None of these things have really worked out, though. It brings clouds to my eyes just to type that, but it remains true nonetheless. The romantic thing didn’t work out, which isn’t a problem in and of itself (particularly since the person I fancied had the immense integrity and wondrous grace to sit down with me and talk honestly and openly about why it would be best if we not date, at least for now) – it just feeds into a long, long history of romantic missed opportunities, missteps, and failures to act (more than forty in all; I counted once, in a particularly deep fit of despondency) that always, always make me criticise and harshly judge every aspect of myself to see in which ways I don’t measure up. In addition, my friend’s offer of moving out of my problematic living situation had to be cancelled entirely at the last minute because of the breakup of her relationship (that week was not a good one for relationships – another couple I know also had their civil partnership come to a screeching halt at that time). And I feel doubly awful for that because I know my friend and her partner were both themselves struggling with serious mental health issues, issues that ultimately contributed to their breakup but that must have caused them extraordinary hurt during that process and that make me feel really guilty for feeling upset about the situation for my own (and utterly selfish) reasons. The offer of work I’d had has also had to be postponed several times for a variety of reasons mostly revolving around people being in the field or caught up with other commitments that couldn’t be broken, taking me past the end of my third full year without full-time employment and making me feel even worse about my prospects for beginning to build a life that I can in any way take joy in. As a consequence of these three situations – romance, habitation, employment – I’ve taken a solid backslide even under the increased dosage of the medication my psychiatrist has been working with me on (no doubt situational rather than fundamentally biochemical, which at least does give me a tiny but mathematically non-zero degree of consolation), which has subsequently impacted upon my ability to focus on the writing of further academic papers, on the writing of job applications, and on the continuing effective conductance of my life on a day-to-day basis.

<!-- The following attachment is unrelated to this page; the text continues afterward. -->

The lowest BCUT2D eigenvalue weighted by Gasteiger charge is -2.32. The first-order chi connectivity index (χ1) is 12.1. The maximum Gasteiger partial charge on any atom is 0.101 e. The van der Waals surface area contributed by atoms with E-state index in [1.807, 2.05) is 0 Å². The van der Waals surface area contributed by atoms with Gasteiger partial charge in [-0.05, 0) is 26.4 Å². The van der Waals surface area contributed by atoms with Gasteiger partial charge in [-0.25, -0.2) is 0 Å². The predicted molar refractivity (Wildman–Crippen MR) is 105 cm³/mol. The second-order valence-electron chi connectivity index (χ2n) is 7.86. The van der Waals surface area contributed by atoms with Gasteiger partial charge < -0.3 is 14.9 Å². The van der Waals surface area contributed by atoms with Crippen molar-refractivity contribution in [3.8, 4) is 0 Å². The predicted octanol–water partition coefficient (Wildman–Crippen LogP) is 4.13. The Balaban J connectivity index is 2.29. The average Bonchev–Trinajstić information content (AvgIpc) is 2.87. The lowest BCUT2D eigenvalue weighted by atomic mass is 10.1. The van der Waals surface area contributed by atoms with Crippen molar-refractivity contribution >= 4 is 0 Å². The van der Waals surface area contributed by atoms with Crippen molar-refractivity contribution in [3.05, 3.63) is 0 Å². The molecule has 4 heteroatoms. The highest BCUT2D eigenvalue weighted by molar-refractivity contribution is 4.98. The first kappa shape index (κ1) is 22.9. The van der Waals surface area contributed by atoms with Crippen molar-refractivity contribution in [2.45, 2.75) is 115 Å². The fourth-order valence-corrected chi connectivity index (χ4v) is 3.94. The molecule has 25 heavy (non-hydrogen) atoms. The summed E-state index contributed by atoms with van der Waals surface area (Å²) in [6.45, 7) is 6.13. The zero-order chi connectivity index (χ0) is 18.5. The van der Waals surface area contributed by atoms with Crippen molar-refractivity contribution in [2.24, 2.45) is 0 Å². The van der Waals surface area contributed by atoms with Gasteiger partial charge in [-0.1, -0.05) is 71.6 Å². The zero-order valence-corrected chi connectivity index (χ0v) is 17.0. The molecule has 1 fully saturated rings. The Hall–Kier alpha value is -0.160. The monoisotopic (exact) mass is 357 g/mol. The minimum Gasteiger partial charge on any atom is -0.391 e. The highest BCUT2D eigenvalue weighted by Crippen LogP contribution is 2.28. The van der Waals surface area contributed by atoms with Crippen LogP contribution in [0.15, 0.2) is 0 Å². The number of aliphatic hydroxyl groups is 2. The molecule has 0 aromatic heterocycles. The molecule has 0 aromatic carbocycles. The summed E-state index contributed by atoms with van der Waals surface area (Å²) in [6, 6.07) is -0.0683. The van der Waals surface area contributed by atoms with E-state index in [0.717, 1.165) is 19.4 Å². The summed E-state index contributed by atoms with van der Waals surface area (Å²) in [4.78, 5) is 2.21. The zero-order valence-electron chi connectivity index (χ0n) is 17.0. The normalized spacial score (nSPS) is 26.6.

Ultimately, all this is why I feel so keenly the sting of the wound that propelled Reggie Nulan to write his lovely but heart-wrenching prose-poem. Living on the edge of loneliness feels like my reality at the moment; I feel lonely at virtually every moment, even as I try to push myself to address it, to connect with friends, to remain in contact with people I care about. And all that I hoped would come to fruition during October shrivelled on the vine. Life is as stagnant now – moreso, perhaps – as it was at the end of September. At moments like this, I almost fear that my depression and my anxiety are the correct and true way of experience, slyly and underhandedly suggesting that optimism is abhorrent and hope to be shunned. On one level, I’m used to feeling that in my own head. I suppose it just causes a rather deeper ache to feel that the universe around me should be nodding its head so vigorously in agreement.

Lasciate ogne speranza, voi ch’intrate.
(Abandon all hope, ye who enter here.)
– Dante Alighieri, Inferno III.9

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22 Days of Musing: 22

22. A letter to the sufferer.

So tonight is the last night of the 22-day challenge I set for myself in lieu of doing the 22 Push-Up Challenge, which asks one to record 22 push-ups a day to raise awareness of those suffering from mental health challenges, particularly combat veterans. And I thought what might be a good way to bring the challenge to a conclusion is to address the sufferers directly. To anyone who might read this who suffers some form of mental trauma or anguish – any psychological illness that in some way holds you back, that prevents you from socialising with friends, from forming romantic relationships, from even getting out of bed some mornings – I have a few things I’d like to say to you.